Investors are bullish on Indian startups and are betting big on companies that have the ability to grow, according to funding data for 2018. There are clear sector favourites as well, but overall, funding data for the year is signalling that the Indian startup ecosystem is maturing.
Startup funding for the year is displaying what has until now been a topic of much speculation: the clear signs of a maturing of the Indian startup ecosystem. Funding data from YS Research shows investors today are more bullish than ever on the Indian entrepreneurial ecosystem and are betting big.
This time though, the bets are being placed on startups that have survived the initial test and have a demonstrated ability to grow.
Investment data also shows an increase in the risk appetite of investors, with a significant jump in the pace and number of deals this year. Investors are also moving away from the more common sector plays such as ecommerce to invest in emerging tech-focused ones like automation and artificial intelligence, which were not in focus last year.
According to one investor, there is a marked shift in the kind of ideas emerging from startups this year, which in turn is driving up investor interest. “There are a lot more original ideas this year and less of me-too ideas. Entrepreneurs are coming up with first-principle ideas aimed at solving existing problems in India,” the early-stage investor said.
Big bucks for big names
As of last Sunday, the Indian startup ecosystem had raised close to $11 billion in funding this year. That’s 80 percent of the $13.7 billion raised in 2017. Of this, the big bucks went to the unicorns – well-established names that have a proven ability to scale and grow.
Of the 712 equity funding deals, 32 had an investment size of $100 million or more, of which 66 percent or 21 rounds were raised by companies that are already unicorns.
There were no supergiant funding rounds this year, as OYO’s $1 billion is the biggest compared to the multi-billion-dollar rounds raised by Flipkart last year. Instead, the money has mainly gone to well-established companies such as Paytm Mall ($350 million), Zomato ($410 million), Swiggy ($310 million) and Udaan ($275 million) – all unicorns. The last one, a B2B startup in the rather unglamorous business of wholesale ecommerce, is also the fastest to have achieved unicorn status, just 26 months after it was started.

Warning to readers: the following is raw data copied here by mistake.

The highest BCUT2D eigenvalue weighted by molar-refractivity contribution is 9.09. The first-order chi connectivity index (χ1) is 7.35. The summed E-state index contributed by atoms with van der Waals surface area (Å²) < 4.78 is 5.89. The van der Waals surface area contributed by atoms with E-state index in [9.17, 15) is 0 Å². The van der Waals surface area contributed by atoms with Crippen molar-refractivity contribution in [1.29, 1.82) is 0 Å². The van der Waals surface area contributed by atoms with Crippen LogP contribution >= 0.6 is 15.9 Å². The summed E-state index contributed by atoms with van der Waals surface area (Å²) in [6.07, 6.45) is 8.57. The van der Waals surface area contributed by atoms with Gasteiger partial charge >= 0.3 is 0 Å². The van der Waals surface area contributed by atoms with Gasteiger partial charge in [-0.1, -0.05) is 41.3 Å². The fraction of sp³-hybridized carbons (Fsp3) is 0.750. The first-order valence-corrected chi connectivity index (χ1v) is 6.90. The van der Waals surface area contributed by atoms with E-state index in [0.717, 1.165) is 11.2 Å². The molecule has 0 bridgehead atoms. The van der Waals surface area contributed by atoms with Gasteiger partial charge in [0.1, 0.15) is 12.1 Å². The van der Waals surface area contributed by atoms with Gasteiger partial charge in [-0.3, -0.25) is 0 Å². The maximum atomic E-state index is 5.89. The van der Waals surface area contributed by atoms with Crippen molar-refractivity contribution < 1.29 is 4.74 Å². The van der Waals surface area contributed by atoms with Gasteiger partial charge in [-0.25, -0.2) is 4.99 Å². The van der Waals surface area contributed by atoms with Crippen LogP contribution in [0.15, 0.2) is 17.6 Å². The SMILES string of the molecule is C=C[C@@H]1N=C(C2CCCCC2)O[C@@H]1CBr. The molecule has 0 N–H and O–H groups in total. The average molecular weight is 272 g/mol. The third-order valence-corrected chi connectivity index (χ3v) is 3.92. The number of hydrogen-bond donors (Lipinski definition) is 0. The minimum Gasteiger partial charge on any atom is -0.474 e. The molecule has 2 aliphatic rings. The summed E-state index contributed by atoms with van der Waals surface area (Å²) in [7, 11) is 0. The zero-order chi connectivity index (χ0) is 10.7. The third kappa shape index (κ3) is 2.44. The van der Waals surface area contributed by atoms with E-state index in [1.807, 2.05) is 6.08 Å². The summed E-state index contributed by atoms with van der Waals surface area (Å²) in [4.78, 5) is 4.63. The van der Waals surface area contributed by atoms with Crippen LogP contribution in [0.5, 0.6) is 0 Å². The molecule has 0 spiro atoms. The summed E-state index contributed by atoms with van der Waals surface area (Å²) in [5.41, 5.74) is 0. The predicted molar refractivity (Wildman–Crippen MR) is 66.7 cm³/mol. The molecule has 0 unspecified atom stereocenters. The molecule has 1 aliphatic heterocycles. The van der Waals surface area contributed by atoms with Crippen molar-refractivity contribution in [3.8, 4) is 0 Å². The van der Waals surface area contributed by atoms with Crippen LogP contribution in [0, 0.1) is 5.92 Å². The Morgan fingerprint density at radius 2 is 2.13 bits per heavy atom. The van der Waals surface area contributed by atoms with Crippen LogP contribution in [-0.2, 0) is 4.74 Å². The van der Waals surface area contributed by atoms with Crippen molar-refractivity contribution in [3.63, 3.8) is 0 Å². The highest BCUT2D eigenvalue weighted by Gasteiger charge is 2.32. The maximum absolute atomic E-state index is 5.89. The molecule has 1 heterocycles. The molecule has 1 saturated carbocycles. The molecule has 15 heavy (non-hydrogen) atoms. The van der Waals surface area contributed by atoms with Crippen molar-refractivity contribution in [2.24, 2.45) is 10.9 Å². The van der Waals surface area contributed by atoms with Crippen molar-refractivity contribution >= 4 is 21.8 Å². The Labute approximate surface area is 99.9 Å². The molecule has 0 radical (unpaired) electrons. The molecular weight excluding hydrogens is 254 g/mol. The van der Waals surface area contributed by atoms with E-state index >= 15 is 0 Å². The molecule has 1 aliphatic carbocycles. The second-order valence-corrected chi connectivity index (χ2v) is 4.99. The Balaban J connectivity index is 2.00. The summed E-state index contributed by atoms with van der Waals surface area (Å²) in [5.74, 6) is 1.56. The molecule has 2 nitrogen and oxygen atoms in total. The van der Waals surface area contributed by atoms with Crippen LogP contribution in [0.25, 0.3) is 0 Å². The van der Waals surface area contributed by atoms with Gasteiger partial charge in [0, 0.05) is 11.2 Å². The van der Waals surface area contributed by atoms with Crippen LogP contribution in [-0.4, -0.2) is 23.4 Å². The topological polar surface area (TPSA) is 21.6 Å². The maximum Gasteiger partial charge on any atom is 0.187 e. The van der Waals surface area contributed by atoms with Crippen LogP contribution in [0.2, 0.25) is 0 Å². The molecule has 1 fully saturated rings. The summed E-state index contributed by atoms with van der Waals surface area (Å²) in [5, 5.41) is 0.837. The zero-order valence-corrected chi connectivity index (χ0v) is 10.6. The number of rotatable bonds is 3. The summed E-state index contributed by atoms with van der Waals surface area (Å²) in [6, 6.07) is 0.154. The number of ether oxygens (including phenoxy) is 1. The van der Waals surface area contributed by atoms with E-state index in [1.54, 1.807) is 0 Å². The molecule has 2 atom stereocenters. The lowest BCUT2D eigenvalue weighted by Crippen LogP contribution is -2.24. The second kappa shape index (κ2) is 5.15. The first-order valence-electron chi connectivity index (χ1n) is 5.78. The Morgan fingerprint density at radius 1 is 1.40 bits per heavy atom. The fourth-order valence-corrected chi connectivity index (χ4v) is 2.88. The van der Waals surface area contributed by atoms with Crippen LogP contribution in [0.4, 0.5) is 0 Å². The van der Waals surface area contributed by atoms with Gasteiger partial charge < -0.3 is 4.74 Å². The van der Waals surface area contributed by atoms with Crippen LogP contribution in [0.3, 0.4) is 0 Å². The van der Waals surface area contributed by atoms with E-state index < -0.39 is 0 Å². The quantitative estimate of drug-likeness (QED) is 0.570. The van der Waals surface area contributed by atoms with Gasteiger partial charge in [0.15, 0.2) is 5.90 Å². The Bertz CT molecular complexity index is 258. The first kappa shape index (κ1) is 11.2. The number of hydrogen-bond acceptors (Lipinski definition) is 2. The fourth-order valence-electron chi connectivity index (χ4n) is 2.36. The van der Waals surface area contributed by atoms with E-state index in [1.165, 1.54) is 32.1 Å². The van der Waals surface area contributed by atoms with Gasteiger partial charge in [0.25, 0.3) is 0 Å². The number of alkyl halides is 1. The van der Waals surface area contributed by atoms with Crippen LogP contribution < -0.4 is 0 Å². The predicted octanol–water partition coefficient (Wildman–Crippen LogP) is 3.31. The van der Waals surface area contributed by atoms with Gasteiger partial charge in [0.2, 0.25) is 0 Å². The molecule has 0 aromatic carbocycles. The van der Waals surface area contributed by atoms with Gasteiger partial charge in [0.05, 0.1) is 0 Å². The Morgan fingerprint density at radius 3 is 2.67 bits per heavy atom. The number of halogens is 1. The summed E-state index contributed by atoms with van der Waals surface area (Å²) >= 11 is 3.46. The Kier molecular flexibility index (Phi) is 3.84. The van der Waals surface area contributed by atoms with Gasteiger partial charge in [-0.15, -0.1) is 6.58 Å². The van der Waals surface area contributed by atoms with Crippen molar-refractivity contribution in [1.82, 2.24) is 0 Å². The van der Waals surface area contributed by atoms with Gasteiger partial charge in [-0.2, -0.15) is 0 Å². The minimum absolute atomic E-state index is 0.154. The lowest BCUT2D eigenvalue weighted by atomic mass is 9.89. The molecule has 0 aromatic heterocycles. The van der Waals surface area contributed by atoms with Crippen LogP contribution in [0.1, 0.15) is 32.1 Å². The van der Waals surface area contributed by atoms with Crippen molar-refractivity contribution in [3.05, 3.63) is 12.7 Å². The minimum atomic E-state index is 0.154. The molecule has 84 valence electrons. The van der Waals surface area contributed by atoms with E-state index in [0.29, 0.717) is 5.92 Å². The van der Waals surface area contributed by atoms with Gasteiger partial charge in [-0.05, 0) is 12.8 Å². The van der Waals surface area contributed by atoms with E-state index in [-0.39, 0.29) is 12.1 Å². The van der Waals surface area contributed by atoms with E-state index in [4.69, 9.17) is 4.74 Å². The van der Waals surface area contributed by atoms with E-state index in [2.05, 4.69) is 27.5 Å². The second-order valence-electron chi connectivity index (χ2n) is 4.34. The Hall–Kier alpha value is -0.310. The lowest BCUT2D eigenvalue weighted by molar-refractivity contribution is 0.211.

Counting on experience
An interesting point is that the average age of the top funded companies is 9.6 years. The youngest include Udaan and Cure.fit (2+ years) while the oldest include names like PineLabs (20 years). Others like BookMyShow, Dream11 and Zomato are also 10+ years old.
“Today we want to see startups that can demonstrate a clear path to growth with strong execution DNA amidst tough competition,” another investor said.
So, does that mean investors are being cautious? Well, not quite. Plenty of risk capital has gone into the Pre-Series A space - $170 million was raised across 287 deals and $465 million raised in Series A across 81 deals. The amount raised in Series A increased by 1.3x even though the number of deals declined by 10 percent, indicating strong investor confidence and risk appetite.
Series B saw a slight dip by volume and value but at the Series C stage, the amount raised more than tripled while the number of deals nearly doubled. The story was similar with Series D – twice the number of deals and 4x the amount raised in 2017. It’s similar further down the alphabet series. Remember that we still have another month and a half to go, so these numbers could get even better.
Plenty to go around
What’s more, sectors that were not on anyone’s radar last year have raised significant funding. Robotics and automation raised close to $230 million (vs $30 million in 2017) but there’s a bigger story being scripted in AI. In 2017, AI-based startups raised a total of $5.88 million (13 deals). This year, that number has skyrocketed to $294 million (23 deals). A big chunk of that was raised by Bengaluru-based ThoughtSpot’s $145 million Series D round.
Accommodation also tripled the funding it received ($1.06 billion), largely driven by the $1 billion that OYO raised earlier in the year. EdTech raised a better volume of funding at $200 million (41 deals) against $142 million (53 deals) in 2017.
If the investor interest in SaaS is anything to go by, Indian companies have finally started paying for these solutions. The sector doubled the funding raised to $387.9 million over 37 deals compared with $171 million (50 deals) last year.
That SaaS companies can scale and succeed without large funding rounds was demonstrated by Mettl’s acquisition by Mercer. The acquisition closed at approximately Rs 300 crore, which is 7x the $4.2 million-$4.8 million (about Rs 33 crore) of funds raised. For early investor Blume Ventures, the aggregated returns (seed and pro rata in the Series A round) was 7x the investment they made.
Fintech led the pack this year, raising close to $2 billion across 120+ deals. Last year, it played second fiddle to ecommerce, largely because of the $3.9 billion in funding raised by Flipkart. This year, ecommerce and marketplace together raised $1.5 billion across 60 deals.
Oddly enough, the interest in Healthcare declined to just $229 million (14 deals) versus $383 million (75 deals) in 2017. Logistics too had a dull year in terms of funding, garnering only $194 million (20 deals) against $273 million across 17 deals.
So overall, a year of inflection for the Indian startup ecosystem, where companies that demonstrated the ability to scale were rewarded by investors and rightly so.
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